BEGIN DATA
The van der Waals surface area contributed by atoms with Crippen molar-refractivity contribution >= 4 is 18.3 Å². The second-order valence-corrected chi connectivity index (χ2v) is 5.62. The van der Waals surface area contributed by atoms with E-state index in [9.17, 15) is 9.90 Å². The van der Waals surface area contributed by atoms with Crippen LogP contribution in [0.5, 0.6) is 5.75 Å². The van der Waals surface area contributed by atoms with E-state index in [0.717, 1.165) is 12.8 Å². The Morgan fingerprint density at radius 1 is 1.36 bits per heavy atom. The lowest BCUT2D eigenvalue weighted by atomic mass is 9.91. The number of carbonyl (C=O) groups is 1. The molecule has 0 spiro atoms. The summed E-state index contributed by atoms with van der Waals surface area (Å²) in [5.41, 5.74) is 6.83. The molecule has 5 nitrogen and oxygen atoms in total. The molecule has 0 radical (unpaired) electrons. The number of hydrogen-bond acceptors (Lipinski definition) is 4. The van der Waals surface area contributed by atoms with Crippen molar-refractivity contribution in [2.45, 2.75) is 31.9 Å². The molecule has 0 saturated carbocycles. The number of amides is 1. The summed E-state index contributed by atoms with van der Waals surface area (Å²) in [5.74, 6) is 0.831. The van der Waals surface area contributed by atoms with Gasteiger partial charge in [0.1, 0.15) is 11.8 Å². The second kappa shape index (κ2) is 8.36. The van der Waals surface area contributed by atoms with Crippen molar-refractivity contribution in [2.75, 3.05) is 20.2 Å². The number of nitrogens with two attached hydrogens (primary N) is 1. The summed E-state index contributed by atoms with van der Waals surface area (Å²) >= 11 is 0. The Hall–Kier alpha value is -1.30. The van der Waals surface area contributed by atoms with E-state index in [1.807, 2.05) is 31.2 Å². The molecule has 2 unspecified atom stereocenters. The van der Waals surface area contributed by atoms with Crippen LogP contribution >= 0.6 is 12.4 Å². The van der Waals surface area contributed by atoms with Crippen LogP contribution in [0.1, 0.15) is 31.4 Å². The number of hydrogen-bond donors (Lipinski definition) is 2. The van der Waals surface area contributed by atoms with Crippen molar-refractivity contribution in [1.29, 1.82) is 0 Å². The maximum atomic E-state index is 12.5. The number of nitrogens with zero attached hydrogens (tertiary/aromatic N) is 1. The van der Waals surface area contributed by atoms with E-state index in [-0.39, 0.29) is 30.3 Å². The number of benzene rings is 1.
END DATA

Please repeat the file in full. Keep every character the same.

The van der Waals surface area contributed by atoms with Crippen molar-refractivity contribution >= 4 is 18.3 Å². The second-order valence-corrected chi connectivity index (χ2v) is 5.62. The van der Waals surface area contributed by atoms with E-state index in [9.17, 15) is 9.90 Å². The van der Waals surface area contributed by atoms with Crippen LogP contribution in [0.5, 0.6) is 5.75 Å². The van der Waals surface area contributed by atoms with E-state index in [0.717, 1.165) is 12.8 Å². The Morgan fingerprint density at radius 1 is 1.36 bits per heavy atom. The lowest BCUT2D eigenvalue weighted by atomic mass is 9.91. The number of carbonyl (C=O) groups is 1. The molecule has 0 spiro atoms. The summed E-state index contributed by atoms with van der Waals surface area (Å²) in [5.41, 5.74) is 6.83. The molecule has 5 nitrogen and oxygen atoms in total. The molecule has 0 radical (unpaired) electrons. The number of hydrogen-bond acceptors (Lipinski definition) is 4. The van der Waals surface area contributed by atoms with Crippen molar-refractivity contribution in [2.45, 2.75) is 31.9 Å². The molecule has 0 saturated carbocycles. The number of amides is 1. The summed E-state index contributed by atoms with van der Waals surface area (Å²) in [5.74, 6) is 0.831. The van der Waals surface area contributed by atoms with Gasteiger partial charge in [0.1, 0.15) is 11.8 Å². The second kappa shape index (κ2) is 8.36. The van der Waals surface area contributed by atoms with Crippen molar-refractivity contribution in [2.75, 3.05) is 20.2 Å². The number of nitrogens with two attached hydrogens (primary N) is 1. The summed E-state index contributed by atoms with van der Waals surface area (Å²) >= 11 is 0. The Hall–Kier alpha value is -1.30. The van der Waals surface area contributed by atoms with E-state index in [1.807, 2.05) is 31.2 Å². The molecule has 2 unspecified atom stereocenters. The van der Waals surface area contributed by atoms with Crippen LogP contribution >= 0.6 is 12.4 Å². The van der Waals surface area contributed by atoms with Crippen LogP contribution in [0.1, 0.15) is 31.4 Å². The number of hydrogen-bond donors (Lipinski definition) is 2. The van der Waals surface area contributed by atoms with Crippen molar-refractivity contribution in [1.29, 1.82) is 0 Å². The maximum atomic E-state index is 12.5. The number of nitrogens with zero attached hydrogens (tertiary/aromatic N) is 1. The van der Waals surface area contributed by atoms with E-state index in [-0.39, 0.29) is 30.3 Å². The number of benzene rings is 1.